For architects responding to Requests for Proposals (RFPs), one of the most consistent head-scratchers is detailing a firm’s portfolio: not on independent merit, but according to requirements given by an RFP. “Project Experience” is almost always a required section in proposals, with associated page limits, word counts, and necessary details. The need to submit “profiles for three similar projects completed within the past ten years” (or something very close to this) should be relatively commonplace to anybody regularly working with RFPs.
In theory, this Project Experience section is useful to both clients and architects, limiting the work of responding, and applying consistent criteria for all. But it’s more complicated than it seems. For instance, how do you evaluate a building’s aesthetic value? When contending with a truly unique project, what constitutes similar past work? How does a firm’s past portfolio measure against what they are proposing to do now? These invite another key question: are there times when it would benefit everybody involved to change how we think about Project Experience, or remove it completely from the RFP process?
Monica Contreras is an architect and project manager with experience creating and evaluating RFPs, as well as teaching Integrated Design and Project Management. For almost 20 years, she led procurement of architectural services at several Ontario universities, also working with architects on the projects that followed. Her career has provided her with insight into both the mechanics of RFPs, and the ways architects tend to respond to them.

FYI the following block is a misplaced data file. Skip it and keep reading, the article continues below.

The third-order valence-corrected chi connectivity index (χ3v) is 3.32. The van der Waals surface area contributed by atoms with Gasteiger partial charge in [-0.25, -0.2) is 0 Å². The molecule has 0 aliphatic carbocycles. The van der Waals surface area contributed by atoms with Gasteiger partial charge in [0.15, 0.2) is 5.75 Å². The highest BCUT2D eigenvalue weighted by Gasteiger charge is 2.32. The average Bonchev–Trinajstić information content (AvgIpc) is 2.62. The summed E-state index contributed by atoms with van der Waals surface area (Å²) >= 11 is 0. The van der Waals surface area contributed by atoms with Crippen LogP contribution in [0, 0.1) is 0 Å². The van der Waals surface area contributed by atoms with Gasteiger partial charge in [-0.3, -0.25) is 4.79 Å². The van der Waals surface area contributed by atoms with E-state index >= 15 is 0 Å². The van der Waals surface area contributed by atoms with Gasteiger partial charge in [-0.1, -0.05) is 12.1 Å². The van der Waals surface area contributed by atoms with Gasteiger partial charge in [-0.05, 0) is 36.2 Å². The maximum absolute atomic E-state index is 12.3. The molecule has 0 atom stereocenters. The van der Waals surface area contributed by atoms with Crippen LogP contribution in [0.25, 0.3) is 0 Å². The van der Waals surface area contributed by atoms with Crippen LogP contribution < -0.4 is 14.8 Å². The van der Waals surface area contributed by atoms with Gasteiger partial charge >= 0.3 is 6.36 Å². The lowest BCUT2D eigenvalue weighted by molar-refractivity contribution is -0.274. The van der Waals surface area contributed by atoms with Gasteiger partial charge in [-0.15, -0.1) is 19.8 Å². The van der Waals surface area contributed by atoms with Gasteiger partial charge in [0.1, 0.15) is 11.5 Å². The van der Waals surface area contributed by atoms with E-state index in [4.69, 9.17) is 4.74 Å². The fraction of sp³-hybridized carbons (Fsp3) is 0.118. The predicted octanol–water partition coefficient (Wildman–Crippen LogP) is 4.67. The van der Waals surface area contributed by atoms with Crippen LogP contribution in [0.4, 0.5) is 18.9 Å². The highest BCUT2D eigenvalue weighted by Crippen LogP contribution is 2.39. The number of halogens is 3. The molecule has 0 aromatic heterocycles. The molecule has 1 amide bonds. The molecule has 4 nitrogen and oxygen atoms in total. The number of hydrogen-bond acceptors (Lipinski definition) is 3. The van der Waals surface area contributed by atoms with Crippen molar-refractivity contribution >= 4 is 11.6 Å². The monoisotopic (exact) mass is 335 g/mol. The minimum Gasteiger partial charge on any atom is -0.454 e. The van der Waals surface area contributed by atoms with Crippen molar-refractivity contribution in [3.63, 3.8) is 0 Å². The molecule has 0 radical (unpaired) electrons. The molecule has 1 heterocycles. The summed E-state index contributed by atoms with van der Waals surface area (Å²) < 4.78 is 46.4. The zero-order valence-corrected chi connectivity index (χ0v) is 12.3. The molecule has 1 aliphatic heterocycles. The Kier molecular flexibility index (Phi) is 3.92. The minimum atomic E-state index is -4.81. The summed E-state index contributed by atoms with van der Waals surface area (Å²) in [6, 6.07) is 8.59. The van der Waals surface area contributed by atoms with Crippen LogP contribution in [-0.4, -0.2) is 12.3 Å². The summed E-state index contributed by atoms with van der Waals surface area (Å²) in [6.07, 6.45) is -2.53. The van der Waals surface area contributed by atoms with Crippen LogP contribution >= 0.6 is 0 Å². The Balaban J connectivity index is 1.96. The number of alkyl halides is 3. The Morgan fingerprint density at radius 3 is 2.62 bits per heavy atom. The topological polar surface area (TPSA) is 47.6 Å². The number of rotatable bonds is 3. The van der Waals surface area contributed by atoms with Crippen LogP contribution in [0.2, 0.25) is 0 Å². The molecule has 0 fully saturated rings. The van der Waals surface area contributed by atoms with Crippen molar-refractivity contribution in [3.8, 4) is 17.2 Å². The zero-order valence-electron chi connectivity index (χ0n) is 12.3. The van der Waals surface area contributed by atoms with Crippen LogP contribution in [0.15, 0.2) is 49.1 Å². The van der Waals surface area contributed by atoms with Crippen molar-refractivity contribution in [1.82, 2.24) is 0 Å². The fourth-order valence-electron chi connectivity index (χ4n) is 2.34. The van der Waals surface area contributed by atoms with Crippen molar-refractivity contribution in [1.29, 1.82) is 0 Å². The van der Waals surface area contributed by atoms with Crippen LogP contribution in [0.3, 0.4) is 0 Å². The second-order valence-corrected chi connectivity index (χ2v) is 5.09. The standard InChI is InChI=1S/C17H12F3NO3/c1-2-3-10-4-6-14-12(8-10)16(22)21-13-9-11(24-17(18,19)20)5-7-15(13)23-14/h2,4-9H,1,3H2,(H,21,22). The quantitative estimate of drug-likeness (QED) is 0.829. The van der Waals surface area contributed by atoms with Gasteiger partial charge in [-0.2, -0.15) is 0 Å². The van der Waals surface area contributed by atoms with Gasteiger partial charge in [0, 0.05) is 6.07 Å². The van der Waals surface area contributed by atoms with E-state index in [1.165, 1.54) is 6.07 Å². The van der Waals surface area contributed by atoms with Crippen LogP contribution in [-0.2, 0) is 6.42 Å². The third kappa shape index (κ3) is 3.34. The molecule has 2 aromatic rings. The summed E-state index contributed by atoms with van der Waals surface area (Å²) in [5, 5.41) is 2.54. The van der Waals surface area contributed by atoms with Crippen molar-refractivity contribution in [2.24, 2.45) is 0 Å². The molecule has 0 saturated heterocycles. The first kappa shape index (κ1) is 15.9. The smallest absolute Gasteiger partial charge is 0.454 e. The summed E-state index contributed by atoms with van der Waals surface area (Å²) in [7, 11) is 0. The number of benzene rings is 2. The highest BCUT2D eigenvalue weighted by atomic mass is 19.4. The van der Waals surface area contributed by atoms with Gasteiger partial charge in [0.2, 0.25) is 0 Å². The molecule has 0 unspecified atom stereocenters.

When asked about the standard of providing three similar project profiles from the past ten years, Contreras responds: “That criteria is actually more to do with risk than anything else, because when you’re trying to find an architect—for instance, for a capital project, for a new building—you want to know that they have the capacity to do something big.”
“And sometimes […] you’re trying to get something unique, and therefore that category may mean very little, because no one’s ever done the project that you’re doing.”
Contreras says that even then, for institutions like universities, procurement procedures require the inclusion of Project Experience as a section within RFPs when seeking out new architects for a unique or large-scale project. By releasing a publicly posted RFP and stepping outside of an established Vendor of Record list for architects (if a client has such a thing), the client is ultimately saying the project needs special expertise, which should then be illustrated by respondent architects within their proposals , partially via profiles of their past work.